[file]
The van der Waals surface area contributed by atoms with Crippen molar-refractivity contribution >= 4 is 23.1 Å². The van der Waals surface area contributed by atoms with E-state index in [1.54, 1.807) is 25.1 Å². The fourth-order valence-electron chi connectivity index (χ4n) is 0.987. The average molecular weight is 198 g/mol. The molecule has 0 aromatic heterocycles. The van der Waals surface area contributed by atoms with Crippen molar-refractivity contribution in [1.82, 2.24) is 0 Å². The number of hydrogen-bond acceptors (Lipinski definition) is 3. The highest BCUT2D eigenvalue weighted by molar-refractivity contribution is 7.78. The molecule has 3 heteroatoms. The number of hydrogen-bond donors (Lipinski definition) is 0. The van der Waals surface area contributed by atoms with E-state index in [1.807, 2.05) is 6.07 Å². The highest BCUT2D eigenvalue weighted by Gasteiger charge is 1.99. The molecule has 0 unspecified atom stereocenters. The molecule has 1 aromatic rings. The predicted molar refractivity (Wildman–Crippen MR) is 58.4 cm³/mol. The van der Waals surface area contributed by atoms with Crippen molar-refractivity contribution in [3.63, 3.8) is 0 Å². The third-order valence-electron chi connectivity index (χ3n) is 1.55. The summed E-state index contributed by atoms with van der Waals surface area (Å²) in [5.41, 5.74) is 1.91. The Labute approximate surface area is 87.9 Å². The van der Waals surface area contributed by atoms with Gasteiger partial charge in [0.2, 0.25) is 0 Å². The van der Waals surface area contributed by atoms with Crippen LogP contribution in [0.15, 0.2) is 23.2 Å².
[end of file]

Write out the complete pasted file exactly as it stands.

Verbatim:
The van der Waals surface area contributed by atoms with Crippen molar-refractivity contribution >= 4 is 23.1 Å². The van der Waals surface area contributed by atoms with E-state index in [1.54, 1.807) is 25.1 Å². The fourth-order valence-electron chi connectivity index (χ4n) is 0.987. The average molecular weight is 198 g/mol. The molecule has 0 aromatic heterocycles. The van der Waals surface area contributed by atoms with Crippen molar-refractivity contribution in [1.82, 2.24) is 0 Å². The number of hydrogen-bond acceptors (Lipinski definition) is 3. The highest BCUT2D eigenvalue weighted by molar-refractivity contribution is 7.78. The molecule has 3 heteroatoms. The number of hydrogen-bond donors (Lipinski definition) is 0. The van der Waals surface area contributed by atoms with E-state index in [1.807, 2.05) is 6.07 Å². The highest BCUT2D eigenvalue weighted by Gasteiger charge is 1.99. The molecule has 0 unspecified atom stereocenters. The molecule has 1 aromatic rings. The predicted molar refractivity (Wildman–Crippen MR) is 58.4 cm³/mol. The van der Waals surface area contributed by atoms with Crippen molar-refractivity contribution in [3.63, 3.8) is 0 Å². The third-order valence-electron chi connectivity index (χ3n) is 1.55. The summed E-state index contributed by atoms with van der Waals surface area (Å²) in [5.41, 5.74) is 1.91. The Labute approximate surface area is 87.9 Å². The van der Waals surface area contributed by atoms with Gasteiger partial charge in [0.2, 0.25) is 0 Å². The van der Waals surface area contributed by atoms with Crippen LogP contribution in [0.15, 0.2) is 23.2 Å².